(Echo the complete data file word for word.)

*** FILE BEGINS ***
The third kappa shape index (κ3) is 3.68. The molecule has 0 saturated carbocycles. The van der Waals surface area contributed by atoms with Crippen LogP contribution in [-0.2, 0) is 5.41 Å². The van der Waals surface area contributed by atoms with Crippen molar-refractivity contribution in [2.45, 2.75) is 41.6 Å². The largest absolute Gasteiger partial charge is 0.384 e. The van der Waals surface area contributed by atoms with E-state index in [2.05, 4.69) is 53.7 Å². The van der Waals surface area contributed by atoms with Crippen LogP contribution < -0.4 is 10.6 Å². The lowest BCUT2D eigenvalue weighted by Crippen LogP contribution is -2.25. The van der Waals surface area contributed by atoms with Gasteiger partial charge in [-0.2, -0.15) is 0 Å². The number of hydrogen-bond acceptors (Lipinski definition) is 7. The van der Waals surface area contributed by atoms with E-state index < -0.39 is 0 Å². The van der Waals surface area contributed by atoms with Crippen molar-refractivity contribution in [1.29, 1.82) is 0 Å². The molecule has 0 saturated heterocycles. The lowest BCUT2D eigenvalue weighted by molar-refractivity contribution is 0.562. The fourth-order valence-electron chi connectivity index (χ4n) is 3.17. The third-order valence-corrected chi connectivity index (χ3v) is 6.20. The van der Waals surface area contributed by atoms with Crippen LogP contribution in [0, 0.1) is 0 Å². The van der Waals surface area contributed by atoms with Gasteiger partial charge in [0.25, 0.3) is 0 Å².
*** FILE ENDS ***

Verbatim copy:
The third kappa shape index (κ3) is 3.68. The molecule has 0 saturated carbocycles. The van der Waals surface area contributed by atoms with Crippen LogP contribution in [-0.2, 0) is 5.41 Å². The van der Waals surface area contributed by atoms with Crippen molar-refractivity contribution in [2.45, 2.75) is 41.6 Å². The largest absolute Gasteiger partial charge is 0.384 e. The van der Waals surface area contributed by atoms with E-state index in [2.05, 4.69) is 53.7 Å². The van der Waals surface area contributed by atoms with Crippen LogP contribution < -0.4 is 10.6 Å². The lowest BCUT2D eigenvalue weighted by Crippen LogP contribution is -2.25. The van der Waals surface area contributed by atoms with Gasteiger partial charge in [-0.2, -0.15) is 0 Å². The number of hydrogen-bond acceptors (Lipinski definition) is 7. The van der Waals surface area contributed by atoms with E-state index < -0.39 is 0 Å². The van der Waals surface area contributed by atoms with Crippen molar-refractivity contribution in [1.29, 1.82) is 0 Å². The molecule has 0 saturated heterocycles. The lowest BCUT2D eigenvalue weighted by molar-refractivity contribution is 0.562. The fourth-order valence-electron chi connectivity index (χ4n) is 3.17. The third-order valence-corrected chi connectivity index (χ3v) is 6.20. The van der Waals surface area contributed by atoms with Crippen LogP contribution in [0, 0.1) is 0 Å². The van der Waals surface area contributed by atoms with Gasteiger partial charge in [0.25, 0.3) is 0 Å².